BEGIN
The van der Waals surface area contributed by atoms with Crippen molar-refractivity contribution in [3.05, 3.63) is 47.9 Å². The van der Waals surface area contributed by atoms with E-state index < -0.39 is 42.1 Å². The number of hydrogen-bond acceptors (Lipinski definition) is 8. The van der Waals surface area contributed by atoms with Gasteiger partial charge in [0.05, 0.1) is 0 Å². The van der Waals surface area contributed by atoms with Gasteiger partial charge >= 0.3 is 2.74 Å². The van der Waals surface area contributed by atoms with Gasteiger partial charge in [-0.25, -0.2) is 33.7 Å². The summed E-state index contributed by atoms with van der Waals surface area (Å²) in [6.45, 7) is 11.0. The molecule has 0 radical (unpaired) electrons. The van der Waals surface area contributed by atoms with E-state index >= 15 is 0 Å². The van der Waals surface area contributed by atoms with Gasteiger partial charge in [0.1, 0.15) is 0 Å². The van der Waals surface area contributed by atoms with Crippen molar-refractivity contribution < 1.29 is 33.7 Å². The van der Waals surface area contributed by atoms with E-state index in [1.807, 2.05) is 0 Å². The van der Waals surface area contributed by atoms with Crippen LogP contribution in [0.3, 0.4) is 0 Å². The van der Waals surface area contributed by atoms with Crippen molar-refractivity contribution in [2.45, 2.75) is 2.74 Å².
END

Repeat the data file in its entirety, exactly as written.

The van der Waals surface area contributed by atoms with Crippen molar-refractivity contribution in [3.05, 3.63) is 47.9 Å². The van der Waals surface area contributed by atoms with E-state index < -0.39 is 42.1 Å². The number of hydrogen-bond acceptors (Lipinski definition) is 8. The van der Waals surface area contributed by atoms with Gasteiger partial charge in [0.05, 0.1) is 0 Å². The van der Waals surface area contributed by atoms with Gasteiger partial charge >= 0.3 is 2.74 Å². The van der Waals surface area contributed by atoms with Gasteiger partial charge in [-0.25, -0.2) is 33.7 Å². The summed E-state index contributed by atoms with van der Waals surface area (Å²) in [6.45, 7) is 11.0. The molecule has 0 radical (unpaired) electrons. The van der Waals surface area contributed by atoms with E-state index >= 15 is 0 Å². The van der Waals surface area contributed by atoms with Gasteiger partial charge in [0.1, 0.15) is 0 Å². The van der Waals surface area contributed by atoms with Crippen molar-refractivity contribution < 1.29 is 33.7 Å². The van der Waals surface area contributed by atoms with E-state index in [1.807, 2.05) is 0 Å². The van der Waals surface area contributed by atoms with Crippen LogP contribution in [0.3, 0.4) is 0 Å². The van der Waals surface area contributed by atoms with Crippen molar-refractivity contribution in [2.45, 2.75) is 2.74 Å².